New Feature: Playlist Center! Pick a topic and let our playlists guide the way—like a learning mixtape.
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By Claudia McCue | Sunday, July 06, 2014
When you put pen to paper to sign your name to a contract, personal check, or credit card receipt, it’s the equivalent of saying “I consent to this.” Your unique handwriting (or, in my case, unique scrawl) serves as the confirmation that you—not someone else—have signed the document.
When you enter the realm of digital documents, the options for signing become a bit more complex. Some companies accept Acrobat’s digital signatures, but some are uncomfortable with anything that doesn’t look like tasteful blue-black ink. I’ll show you how to sign a digital document to appease both camps.
By Garrick Chow | Thursday, May 15, 2014
It’s Small Business Week, and we have a handy tip for small business owners—who have to approve and sign a multitude of forms, invoices, and documents throughout any week. More often than not these days, forms are transmitted electronically; lots of people still sign these forms by printing out a copy, signing it with a pen, scanning it, and then emailing the scan back to the sender.
But there are easier ways.
By Jolie Miller | Friday, November 04, 2011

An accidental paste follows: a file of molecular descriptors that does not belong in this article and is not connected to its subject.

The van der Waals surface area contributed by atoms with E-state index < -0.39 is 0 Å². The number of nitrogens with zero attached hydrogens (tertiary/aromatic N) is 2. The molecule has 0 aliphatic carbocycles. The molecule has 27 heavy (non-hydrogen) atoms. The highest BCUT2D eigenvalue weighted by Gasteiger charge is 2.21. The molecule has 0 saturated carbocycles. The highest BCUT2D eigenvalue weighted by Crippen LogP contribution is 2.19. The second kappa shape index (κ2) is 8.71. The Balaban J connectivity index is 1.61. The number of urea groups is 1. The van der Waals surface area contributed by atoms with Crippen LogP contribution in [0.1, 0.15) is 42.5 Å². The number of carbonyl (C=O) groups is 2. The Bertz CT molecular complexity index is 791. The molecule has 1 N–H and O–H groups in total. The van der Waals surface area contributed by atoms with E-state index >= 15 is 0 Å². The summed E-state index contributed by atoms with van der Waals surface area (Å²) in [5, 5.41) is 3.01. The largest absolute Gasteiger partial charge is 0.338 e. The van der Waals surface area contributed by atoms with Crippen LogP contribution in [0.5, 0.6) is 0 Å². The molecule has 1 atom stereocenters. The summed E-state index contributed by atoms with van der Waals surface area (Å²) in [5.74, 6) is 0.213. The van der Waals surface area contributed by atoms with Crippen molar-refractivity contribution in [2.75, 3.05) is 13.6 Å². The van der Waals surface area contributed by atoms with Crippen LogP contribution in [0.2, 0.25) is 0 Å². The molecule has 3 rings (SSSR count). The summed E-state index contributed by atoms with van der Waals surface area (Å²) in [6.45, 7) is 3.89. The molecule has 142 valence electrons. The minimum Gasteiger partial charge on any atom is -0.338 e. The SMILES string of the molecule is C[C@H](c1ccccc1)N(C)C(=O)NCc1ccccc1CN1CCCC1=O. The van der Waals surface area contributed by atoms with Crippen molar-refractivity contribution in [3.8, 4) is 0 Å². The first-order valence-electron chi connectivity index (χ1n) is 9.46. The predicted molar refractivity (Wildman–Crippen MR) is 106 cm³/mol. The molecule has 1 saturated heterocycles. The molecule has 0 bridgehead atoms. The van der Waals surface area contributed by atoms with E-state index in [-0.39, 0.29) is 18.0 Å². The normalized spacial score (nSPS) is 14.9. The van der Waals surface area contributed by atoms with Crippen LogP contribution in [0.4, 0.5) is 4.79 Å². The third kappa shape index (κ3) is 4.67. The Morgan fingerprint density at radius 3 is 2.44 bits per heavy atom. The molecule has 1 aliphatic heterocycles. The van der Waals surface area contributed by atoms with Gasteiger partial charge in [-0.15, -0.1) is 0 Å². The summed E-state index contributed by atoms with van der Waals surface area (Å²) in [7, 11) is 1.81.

In a May 2010 report, the U.S. Census Bureau disclosed that there are 1.8 million people age 15 and older who can’t see printed words, and 1 million who are unable to hear a conversation.
With discussions about Section 508 compliance heating up and questions about accessibility trickling down, we have an unprecedented need to use today’s technology tools to create truly accessible content. Perhaps you need to know how to create accessible documents or movies for your students, or maybe you do business with an entity that requires accessibility compliance.
We’re planning a course to help you create accessible PDF documents using Adobe Acrobat. We’d like to hear what topics interest you most as you approach accessibility with your PDF documents. Please rate the importance of each topic on our 1-5 scale, with 1 being most important and 5 being least important.
Please share your thoughts with us in the comments section. Your feedback will help us shape this upcoming course. Thank you!
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